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Low expectations motivate USF Bulls men's basketball team

"It's disrespectful to us, but then again, if you look at the record, we can't really say too much,'' junior forward Vic Rudd says. "What we've got to do is come out and prove we're not the 10th-best team in our conference, why we should be where we think we should be."
Published Oct. 16, 2013


The dysfunction inside One Buc Place has nothing on the disrespect within the Muma Basketball Center.

The walls of the Bulls' plush practice facility are rife with barbs, bleakness, even blasphemy. They've been that way since preseason drills formally began late last month. Seems a player can't break the plane of the locker room without being insulted.

Which is just the way the Bulls want it. Those unflattering online predictions about the 2013-14 season — most of which project USF to finish last in the American Athletic Conference — have become more galvanizing than toxic.

"We have it stapled on our lockers," senior F Vic Rudd said.

"It's disrespectful to us, but then again, if you look at the record, we can't really say too much. What we've got to do is come out and prove we're not the 10th-best team in our conference, why we should be where we think we should be."

If mediocre outlooks truly are motivation, the Bulls — coming off a 12-19 season that included a 3-15 finish in their final year in the Big East — have it in bulk supply. and project USF to finish last in the American, with the latter placing no Bull on the first, second or third team of its preseason all-conference squad.

Three of CBS's six staffers pick USF to place last, with one placing it ninth. Doug Gottlieb, one of the staffers who actually played college basketball (at Oklahoma State), is one of two who pick the Bulls to finish sixth.

They'll likely face a similar forecast at today's conference media day in Memphis. Clearly, most pundits are granting little attention to — or appreciation for — the six-player signing class rated 12th nationally by

Mostly ignored to this point is the Bulls' infusion of low-post brawn — in the form of freshmen John Egbunu (6 feet 10, 230 pounds) and Chris Perry (6-8, 245) — that should provide a low-post dimension missing last season.

And coach Stan Heath's assertion that USF now can stretch the floor with a nine-deep — or deeper — rotation apparently hasn't registered beyond Fowler Avenue. This is the paradox of most outlooks: They're based more on the past than the future.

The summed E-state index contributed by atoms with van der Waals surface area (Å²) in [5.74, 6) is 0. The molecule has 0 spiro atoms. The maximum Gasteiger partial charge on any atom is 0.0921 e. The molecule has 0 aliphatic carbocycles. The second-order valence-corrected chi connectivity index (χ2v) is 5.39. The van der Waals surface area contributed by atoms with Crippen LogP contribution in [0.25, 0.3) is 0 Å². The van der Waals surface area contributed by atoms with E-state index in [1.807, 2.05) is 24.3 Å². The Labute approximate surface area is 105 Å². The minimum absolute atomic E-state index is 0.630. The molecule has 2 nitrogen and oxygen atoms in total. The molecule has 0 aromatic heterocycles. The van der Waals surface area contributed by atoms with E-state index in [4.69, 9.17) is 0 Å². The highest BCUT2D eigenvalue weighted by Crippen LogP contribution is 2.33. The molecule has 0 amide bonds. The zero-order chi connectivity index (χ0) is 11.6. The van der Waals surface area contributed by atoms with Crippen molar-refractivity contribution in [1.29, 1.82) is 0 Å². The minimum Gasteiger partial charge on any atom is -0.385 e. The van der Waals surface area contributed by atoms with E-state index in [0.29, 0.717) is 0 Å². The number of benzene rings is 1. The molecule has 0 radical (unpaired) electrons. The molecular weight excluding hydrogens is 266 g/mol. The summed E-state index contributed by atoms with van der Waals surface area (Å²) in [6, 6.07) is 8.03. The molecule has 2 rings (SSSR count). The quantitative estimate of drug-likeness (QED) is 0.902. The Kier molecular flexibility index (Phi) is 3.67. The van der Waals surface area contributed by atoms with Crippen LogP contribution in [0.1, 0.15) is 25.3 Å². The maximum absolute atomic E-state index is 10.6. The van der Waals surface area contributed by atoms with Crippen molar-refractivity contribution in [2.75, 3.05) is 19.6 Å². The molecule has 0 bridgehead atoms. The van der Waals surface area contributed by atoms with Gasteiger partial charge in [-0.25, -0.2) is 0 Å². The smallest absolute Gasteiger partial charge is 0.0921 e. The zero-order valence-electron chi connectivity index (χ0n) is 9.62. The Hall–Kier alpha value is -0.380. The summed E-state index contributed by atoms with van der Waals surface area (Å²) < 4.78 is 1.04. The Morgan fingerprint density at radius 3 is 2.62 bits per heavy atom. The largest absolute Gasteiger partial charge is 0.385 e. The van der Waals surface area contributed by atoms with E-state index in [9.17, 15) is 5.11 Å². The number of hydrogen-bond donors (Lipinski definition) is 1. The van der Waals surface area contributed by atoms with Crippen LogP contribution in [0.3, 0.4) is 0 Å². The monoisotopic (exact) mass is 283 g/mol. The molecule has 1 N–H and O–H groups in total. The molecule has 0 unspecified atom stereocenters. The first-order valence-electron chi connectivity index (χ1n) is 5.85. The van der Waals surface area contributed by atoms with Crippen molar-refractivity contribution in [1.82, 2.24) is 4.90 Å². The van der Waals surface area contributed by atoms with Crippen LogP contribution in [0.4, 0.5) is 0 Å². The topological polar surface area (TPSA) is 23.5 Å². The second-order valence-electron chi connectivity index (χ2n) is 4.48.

The Bulls know they must foster respect. In the meantime, they'll feed off disrespect.

"It just brings a lot of motivation," said junior PG Anthony Collins, whose 6.5-assist average last season ranked 16th nationally.

"No one wants to see they're going to be a loser. Even the people who weren't here last year, they even feel bad about it. … So I think that's good for everyone, play with a chip on their shoulder, and I think it just brings out the best in everyone."

LADIES LAUDED: Unlike their male counterparts, USF's women are garnering widespread love in the American. Coach Jose Fernandez's club, coming off a second-round NCAA Tournament appearance, was picked to finish third in the conference Monday in a poll of its coaches.

"It's great to have those kinds of expectations for our kids and our program, and the respect of our league coaches to think of us in that way and give us that ranking," Fernandez said.

"But I tell you what, if we do finish No. 3 we're not worried about getting in the NCAA Tournament or not, we're going to be in."

BULL BITS: Sophomore volleyball standout Erin Fairs, who totaled 37 kills and 25 digs in recent matches against Louisville (loss) and Cincinnati (win), was named the American's player of the week. … With former G Aaron Holmes' hiring Monday at St. Petersburg Catholic (his alma mater), the bay area now features four ex-USF players in the boys basketball coaching ranks. The others — Fred Lewis (Middleton), Cedric Smith (Freedom) and Tommy Tonelli (Wharton).


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